The Arizona Republic
Jun. 11, 2008 12:00 AM
The controversial ethnics-studies program in the Tucson Unified School District has been getting some much-needed scrutiny lately.
State Superintendent of Public Instruction Tom Horne has broached a wall of silence, supported at one time by much of the Tucson media, about the program's content.
Conservative talk-radio and columnists have fulminated about it. The state Legislature has considered a bill that would forbid it. And, although opposing the legislation as a usurpation of local control, The Republic's Editorial Board has warned about the program's divisive, anger-inspiring objectives ("Politics in classroom," April 20).
In response, the inner-city Tucson school district at last is reacting to that much-needed spotlight by announcing plans to hugely expand the program, making it a required course of studies for freshmen. And, eventually, expanding it into elementary schools.
Clearly, there is defiance in the district's folly.
As we have said before, choices about instructional content - even politically extremist content, which TUSD's ethnic-studies program indisputably includes - is a matter for the TUSD board.
But, as we also have said before - and we say so now, more emphatically than ever - the light shining on this particular program, which is imbued with contentious, divisive, anti-American socialism, must grow brighter still.
If the board of TUSD is to expand this noxious, revolution-fomenting propaganda into a districtwide required course reaching thousands instead of hundreds of its students, then all of Tucson need know of it. In detail.
Numerous current and former educators and district employees have come forward to shed light on the program. Most of them, fearful of retribution from the program's politically powerful cadre of instructors, have done so anonymously.
Not so John Ward.
A former history teacher of good standing at the Tucson High Magnet School, Ward has publicly blasted the program, particularly the Hispanic-oriented "raza studies" portion, which successfully infiltrated his own conventional U.S. history classes.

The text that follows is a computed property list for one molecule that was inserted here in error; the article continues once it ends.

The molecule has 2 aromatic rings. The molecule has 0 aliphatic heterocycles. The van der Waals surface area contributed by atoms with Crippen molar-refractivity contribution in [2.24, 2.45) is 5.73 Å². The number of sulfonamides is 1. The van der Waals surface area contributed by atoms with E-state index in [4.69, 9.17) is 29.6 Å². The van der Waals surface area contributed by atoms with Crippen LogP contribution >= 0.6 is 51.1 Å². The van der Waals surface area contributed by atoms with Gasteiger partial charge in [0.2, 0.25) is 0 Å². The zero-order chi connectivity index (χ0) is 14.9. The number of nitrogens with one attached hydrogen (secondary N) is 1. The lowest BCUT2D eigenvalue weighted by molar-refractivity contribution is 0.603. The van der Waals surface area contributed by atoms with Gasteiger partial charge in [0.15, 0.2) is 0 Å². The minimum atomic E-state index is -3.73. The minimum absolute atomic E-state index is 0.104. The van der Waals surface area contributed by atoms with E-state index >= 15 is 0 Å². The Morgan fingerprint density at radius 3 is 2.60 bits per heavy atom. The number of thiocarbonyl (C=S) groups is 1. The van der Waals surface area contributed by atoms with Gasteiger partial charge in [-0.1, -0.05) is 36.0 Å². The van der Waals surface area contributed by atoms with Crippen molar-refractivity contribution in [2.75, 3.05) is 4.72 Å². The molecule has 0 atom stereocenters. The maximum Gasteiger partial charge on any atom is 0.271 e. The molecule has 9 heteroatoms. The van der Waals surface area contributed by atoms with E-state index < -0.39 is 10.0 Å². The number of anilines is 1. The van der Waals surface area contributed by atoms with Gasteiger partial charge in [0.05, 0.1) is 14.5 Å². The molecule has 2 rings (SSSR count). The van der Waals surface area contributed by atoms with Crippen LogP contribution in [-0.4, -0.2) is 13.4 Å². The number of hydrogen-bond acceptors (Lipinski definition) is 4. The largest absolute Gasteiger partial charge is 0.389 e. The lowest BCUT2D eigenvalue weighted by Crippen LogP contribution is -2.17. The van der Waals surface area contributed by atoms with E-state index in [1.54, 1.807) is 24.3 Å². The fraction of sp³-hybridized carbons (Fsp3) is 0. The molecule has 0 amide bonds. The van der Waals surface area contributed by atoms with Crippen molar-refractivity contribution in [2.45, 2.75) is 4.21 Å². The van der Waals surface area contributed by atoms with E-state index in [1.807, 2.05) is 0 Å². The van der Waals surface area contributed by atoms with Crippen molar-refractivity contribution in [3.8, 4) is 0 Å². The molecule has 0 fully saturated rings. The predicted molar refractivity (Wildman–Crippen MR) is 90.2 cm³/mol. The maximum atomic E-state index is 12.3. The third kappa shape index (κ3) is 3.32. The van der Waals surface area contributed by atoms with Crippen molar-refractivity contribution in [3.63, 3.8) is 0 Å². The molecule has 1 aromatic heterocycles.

Ward wrote recently in the Tucson Citizen about how raza-studies instructors, nominally assigned to assist him in his history course during the 2002-03 school year, effectively took over. He became merely the "teacher of record," covering for raza-studies teachers who, he said, lacked proper teaching credentials.
"The basic theme of the curriculum," Ward wrote, "was that Mexican-Americans were and continue to be victims of a racist American society driven by the interests of middle and upper-class Whites."
Police officers, he wrote, are portrayed in raza studies as "an extension of the White power structure."
And the students are taught that Hispanics are kept out of advanced-placement courses at the very school in which the courses are being taught. They are being taught that their own White teachers don't want Hispanic students to get ahead.
For speaking out against the program, Ward was called a racist, despite his Hispanic heritage. And a vendido. A sell-out. Other teachers have anonymously told of similar experiences. Those who dared object to the program's depictions of the "insatiable greed of the Yankee" have been accused of "racism" and, so, silenced.
The program's director, Augustine Romero, makes no secret of any of his designs. He is proudly "progressive" in his politics, as are all his instructors.
"We have to be able to be honest," Romero told a Tucson Citizen reporter recently. "If we have cancer, should we not name the cancer and overcome it? If oppression and subordination are our cancers, should we not name them?"
The communist revolutionary "Che" Guevara is revered in TUSD's raza-studies classrooms, one of which includes a portrait of the young Marxist with a full, Castro-like beard, holding a cigar. Happy, proud, defiant and, like his political descendants in the classrooms of Tucson, confidently in charge.
In fact, Romero and his fellow propagandists have every reason to be confident and defiant. A powerful force on the TUSD board, Adelita Grijalva, has declared her commitment to growing the program within a year.
The governing premise of TUSD's ethnic-studies programs has an honest pedigree. Multiculturalism, the belief that a diversity of cultures enhances all, is a fundamental fact of life in virtually all American public schools.
But it is a twisted version of that honest, optimistic vision of society that has taken hold at TUSD.
A version that urges students to view their own society as one of oppression and victimization.
Is this the vision of America that parents and taxpayers of Tucson wish to impart to their students?
We refuse to believe they do.